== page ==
To avoid this, it is a good idea to add an attribute to the link of the file you are going to import.
By an attribute I mean the following:
What happens after the question mark on the line above are attributes. In this case I have added an attribute that I have given the name attribute and the value 1234.
You include a style as follows:
// wp_enqueue_style('handle', 'source', 'deps, 'version', 'media'); // Eksempel: wp_enqueue_style('nettsidenavn_desktop_stil', get_template_directory_url()."/assets/css/nettsidenavn-desktop.css", null, '2.2', '');
In the example above, I have set the value to 2.2. This will cause that when wordpress loads the page it will say ?ver=2.2 after the address of the css file.
If you want to do this manually further, just change to, for example, 2.3 when you have made a change in the css file.
However, it is easy to forget to change the version number.
Therefore I do the following instead:
// wp_enqueue_style('handle', 'source', 'deps, 'version', 'media'); // Eksempel: wp_enqueue_style('nettsidenavn_desktop_stil', get_template_directory_url()."/assets/css/nettsidenavn-desktop.css", null, filemtime(get_template_directory_url()."/assets/css/nettsidenavn-desktop.css"), '');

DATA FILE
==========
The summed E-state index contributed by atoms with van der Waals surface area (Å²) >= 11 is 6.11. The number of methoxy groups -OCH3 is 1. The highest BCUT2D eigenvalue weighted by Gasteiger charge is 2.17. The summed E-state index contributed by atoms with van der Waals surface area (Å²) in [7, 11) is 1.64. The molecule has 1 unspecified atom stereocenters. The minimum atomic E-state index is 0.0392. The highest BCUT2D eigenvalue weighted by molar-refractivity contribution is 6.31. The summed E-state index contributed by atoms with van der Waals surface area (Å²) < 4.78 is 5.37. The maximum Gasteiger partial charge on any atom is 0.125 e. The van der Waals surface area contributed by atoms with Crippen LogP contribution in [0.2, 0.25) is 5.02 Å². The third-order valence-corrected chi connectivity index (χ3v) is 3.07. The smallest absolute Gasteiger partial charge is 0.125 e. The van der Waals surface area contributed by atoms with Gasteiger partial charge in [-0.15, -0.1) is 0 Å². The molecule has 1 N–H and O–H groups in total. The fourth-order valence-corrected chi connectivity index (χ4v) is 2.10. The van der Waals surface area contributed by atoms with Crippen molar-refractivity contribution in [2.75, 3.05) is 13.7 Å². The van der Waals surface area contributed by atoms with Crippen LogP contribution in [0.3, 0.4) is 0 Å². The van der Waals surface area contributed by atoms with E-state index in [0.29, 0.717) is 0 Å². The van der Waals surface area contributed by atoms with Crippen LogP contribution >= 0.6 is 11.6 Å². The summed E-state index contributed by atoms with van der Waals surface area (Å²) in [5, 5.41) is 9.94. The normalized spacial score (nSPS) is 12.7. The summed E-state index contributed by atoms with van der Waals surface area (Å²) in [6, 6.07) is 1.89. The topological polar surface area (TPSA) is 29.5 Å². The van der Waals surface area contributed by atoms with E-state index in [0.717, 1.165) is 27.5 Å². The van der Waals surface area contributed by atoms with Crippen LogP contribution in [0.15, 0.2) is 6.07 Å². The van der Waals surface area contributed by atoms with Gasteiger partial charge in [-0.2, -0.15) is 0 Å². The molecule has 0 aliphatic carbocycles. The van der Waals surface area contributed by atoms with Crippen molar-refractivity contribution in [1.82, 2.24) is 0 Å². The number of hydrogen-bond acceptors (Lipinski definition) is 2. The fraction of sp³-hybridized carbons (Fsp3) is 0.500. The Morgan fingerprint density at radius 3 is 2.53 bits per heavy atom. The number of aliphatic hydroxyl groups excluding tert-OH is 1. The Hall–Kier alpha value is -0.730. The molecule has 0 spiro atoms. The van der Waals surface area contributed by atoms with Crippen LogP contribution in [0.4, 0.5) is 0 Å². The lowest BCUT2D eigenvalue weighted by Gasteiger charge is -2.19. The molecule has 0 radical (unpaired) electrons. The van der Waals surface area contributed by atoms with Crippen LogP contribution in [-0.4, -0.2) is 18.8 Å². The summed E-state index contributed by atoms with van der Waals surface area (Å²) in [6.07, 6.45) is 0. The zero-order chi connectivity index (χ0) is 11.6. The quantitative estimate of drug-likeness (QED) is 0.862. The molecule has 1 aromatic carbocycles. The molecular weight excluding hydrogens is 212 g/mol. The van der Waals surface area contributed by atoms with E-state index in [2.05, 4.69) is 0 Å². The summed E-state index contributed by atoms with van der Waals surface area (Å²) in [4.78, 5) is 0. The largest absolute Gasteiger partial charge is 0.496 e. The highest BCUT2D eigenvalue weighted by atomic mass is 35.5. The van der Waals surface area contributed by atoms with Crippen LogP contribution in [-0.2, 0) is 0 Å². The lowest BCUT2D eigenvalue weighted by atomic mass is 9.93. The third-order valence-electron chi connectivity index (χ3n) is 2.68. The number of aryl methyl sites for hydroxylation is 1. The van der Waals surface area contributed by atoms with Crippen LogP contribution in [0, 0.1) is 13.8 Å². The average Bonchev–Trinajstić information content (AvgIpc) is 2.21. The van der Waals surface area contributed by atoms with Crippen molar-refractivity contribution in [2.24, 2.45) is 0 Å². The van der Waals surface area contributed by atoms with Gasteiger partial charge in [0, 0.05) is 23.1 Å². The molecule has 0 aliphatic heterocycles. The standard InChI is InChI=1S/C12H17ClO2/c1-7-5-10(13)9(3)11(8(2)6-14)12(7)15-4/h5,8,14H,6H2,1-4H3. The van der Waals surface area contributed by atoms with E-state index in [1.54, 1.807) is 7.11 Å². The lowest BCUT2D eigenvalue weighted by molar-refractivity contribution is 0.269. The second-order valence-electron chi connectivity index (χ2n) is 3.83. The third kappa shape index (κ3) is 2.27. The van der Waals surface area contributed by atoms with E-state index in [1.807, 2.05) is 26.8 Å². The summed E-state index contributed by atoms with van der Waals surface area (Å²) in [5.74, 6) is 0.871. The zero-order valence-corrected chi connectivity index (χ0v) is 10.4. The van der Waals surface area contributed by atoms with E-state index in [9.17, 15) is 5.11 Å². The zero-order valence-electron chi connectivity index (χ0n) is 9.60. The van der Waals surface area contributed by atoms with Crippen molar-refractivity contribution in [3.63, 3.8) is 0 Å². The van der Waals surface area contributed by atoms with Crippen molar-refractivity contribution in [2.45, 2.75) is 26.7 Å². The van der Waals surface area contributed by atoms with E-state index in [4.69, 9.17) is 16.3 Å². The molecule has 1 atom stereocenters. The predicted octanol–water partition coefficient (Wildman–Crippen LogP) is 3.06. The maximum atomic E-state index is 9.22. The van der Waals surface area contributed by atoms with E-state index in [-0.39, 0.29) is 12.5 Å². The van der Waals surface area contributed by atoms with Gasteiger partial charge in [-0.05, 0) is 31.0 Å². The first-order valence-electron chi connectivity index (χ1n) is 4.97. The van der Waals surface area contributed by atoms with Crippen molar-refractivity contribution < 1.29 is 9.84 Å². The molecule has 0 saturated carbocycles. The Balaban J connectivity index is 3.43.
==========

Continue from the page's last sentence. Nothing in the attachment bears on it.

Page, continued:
filemtime is a PHP function which returns the time of when the file was last modified in a timestamp format. So not as an actual date – although that is also possible – but as a long number.
This number can be, for example, 90748932.
The advantage of this solution is that the number does not change if you do not make changes to the file. This way, the file will not be reloaded every time the visitors to your page click around and reload the page.
The fewer files or data the browser needs to fetch each time, the faster the page loads.